Once you know you need to file a bankruptcy, the next question that should be addressed is whether a Chapter 7 or Chapter 13 is the best option for you. Most debtors are eligible for relief under either chapter, but the relief offered and eligibility differ. Determining which is best for your financial situation should probably be done in consultation with an experienced bankruptcy lawyer. There are few hard and fast guidelines, but I try to steer my clients toward a Chapter 7, unless one of four factors points toward Chapter 13. While I love Chapter 13 plans because they allow a lot of creativity, what’s most fun for me isn’t necessarily what’s best for my clients.
All things being equal, a Chapter 7 typically takes three to four months from filing to discharge and debtors receive their discharge without making payments on their unsecured debts. By contrast, Chapter 13s typically take three to five years and debtors only receive their discharge after completing all plan payments. Of course, all things aren’t always equal, so these are the things I consider when evaluating which Chapter of bankruptcy my clients should file.
- Previous Bankruptcy Filing: There are several sections of the Bankruptcy Code addressing restrictions on multiple filings. The most significant one is that individuals are only eligible to file a Chapter 7 bankruptcy every eight years. There are restrictions on Chapter 13 filings as well, but those come up less frequently.
- Non-Exempt Assets: You can’t always protect all assets in a Chapter 7 bankruptcy. If my clients would rather not lose a non-exempt asset, we can file a Chapter 13 for them allowing them to repay their unsecured creditors as much during the life of the plan as those creditors would have received through a Chapter 7 liquidation.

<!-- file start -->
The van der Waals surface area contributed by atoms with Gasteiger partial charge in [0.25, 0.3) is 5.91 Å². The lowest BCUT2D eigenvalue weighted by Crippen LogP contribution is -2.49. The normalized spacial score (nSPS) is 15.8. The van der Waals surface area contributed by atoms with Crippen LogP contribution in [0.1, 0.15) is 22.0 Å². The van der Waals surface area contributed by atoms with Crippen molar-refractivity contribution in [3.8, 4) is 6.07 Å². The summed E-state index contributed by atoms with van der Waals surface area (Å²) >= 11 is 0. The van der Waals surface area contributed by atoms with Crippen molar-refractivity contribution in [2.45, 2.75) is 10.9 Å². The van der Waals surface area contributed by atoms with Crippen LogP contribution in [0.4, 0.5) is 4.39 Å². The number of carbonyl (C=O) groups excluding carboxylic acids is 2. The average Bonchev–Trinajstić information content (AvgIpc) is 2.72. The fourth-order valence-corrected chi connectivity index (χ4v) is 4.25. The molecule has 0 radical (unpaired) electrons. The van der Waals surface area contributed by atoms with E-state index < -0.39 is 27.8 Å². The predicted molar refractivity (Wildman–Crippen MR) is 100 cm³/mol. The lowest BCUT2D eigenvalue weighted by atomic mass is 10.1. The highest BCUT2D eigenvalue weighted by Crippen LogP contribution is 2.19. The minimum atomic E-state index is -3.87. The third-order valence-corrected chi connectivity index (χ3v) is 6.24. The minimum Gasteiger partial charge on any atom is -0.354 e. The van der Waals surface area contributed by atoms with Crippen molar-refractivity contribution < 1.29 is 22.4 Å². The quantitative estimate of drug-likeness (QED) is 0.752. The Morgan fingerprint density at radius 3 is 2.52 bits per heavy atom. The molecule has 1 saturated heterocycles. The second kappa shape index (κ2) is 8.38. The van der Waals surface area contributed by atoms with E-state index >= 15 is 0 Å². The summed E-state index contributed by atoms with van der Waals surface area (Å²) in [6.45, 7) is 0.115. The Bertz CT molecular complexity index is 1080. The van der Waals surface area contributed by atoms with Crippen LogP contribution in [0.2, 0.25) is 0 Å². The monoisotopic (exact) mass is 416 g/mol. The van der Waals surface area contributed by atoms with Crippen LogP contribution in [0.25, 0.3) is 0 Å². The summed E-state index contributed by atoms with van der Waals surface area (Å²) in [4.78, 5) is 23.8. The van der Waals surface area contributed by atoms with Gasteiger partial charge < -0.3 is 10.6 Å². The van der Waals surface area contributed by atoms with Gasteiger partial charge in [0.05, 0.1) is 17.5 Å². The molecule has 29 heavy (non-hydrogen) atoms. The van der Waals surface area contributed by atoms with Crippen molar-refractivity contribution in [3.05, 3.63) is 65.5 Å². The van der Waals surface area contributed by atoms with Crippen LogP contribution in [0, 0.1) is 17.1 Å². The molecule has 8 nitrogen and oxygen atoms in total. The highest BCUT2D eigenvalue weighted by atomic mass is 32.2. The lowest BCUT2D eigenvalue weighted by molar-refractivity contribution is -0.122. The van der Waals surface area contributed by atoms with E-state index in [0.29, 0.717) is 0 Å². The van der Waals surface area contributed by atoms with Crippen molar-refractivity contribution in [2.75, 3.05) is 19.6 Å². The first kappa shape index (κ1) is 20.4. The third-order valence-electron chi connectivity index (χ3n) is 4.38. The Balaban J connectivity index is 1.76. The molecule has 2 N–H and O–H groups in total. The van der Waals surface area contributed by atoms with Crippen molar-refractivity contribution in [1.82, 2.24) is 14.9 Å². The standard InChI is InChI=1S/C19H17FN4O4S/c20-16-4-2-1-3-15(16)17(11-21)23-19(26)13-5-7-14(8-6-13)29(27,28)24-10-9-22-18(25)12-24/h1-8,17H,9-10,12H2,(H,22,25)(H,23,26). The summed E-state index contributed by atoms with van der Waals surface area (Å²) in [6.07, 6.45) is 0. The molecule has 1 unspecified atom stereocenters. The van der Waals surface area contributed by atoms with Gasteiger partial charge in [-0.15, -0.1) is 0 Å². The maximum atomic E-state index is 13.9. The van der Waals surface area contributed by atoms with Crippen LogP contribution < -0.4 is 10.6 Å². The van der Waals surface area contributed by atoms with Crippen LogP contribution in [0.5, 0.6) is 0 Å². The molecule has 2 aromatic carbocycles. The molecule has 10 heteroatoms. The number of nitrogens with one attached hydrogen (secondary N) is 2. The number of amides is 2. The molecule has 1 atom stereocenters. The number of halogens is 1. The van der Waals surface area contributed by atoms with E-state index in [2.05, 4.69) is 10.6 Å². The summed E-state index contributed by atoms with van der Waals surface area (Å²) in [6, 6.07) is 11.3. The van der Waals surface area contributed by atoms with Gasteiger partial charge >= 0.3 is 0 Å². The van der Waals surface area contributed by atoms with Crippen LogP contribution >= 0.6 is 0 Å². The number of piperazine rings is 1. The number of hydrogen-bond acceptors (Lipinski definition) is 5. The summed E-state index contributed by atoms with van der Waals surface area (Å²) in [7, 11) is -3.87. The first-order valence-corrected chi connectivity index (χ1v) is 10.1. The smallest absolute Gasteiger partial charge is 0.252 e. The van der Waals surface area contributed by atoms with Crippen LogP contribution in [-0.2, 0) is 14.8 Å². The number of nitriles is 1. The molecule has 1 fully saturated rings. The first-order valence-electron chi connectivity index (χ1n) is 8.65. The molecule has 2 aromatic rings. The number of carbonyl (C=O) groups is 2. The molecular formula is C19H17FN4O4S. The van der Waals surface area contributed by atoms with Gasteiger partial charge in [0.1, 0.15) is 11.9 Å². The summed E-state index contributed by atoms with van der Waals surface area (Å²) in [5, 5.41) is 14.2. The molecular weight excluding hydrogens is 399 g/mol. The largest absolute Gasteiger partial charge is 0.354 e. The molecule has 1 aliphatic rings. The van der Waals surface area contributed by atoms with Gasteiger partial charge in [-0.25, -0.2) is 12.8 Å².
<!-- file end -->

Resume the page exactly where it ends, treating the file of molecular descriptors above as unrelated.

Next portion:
- Debt Issues: Sometimes, debts are better handled through a repayment plan than through a Chapter 7. The most common examples are mortgage arrearages, which can be repaid through a Chapter 13 plan to stop a foreclosure and priority debts, like recent tax debts, which can be repaid, but not discharged in a Chapter 7.
- Income Issues: The intended purpose of the 2005 bankruptcy law changes was to make it harder for higher income people to file for Chapter 7. If your income is above average for your state, you’ll want to talk to an experienced bankruptcy attorney to determine whether you can defend being in a Chapter 7 or whether filing a Chapter 13 will be your best option.
Obviously, this is only an extremely brief overview of the issues involved in determining what chapter of bankruptcy is best for you. Consulting with an experienced bankruptcy attorney will allow you to weigh all the factors involved to help you make the best decision for your financial situation.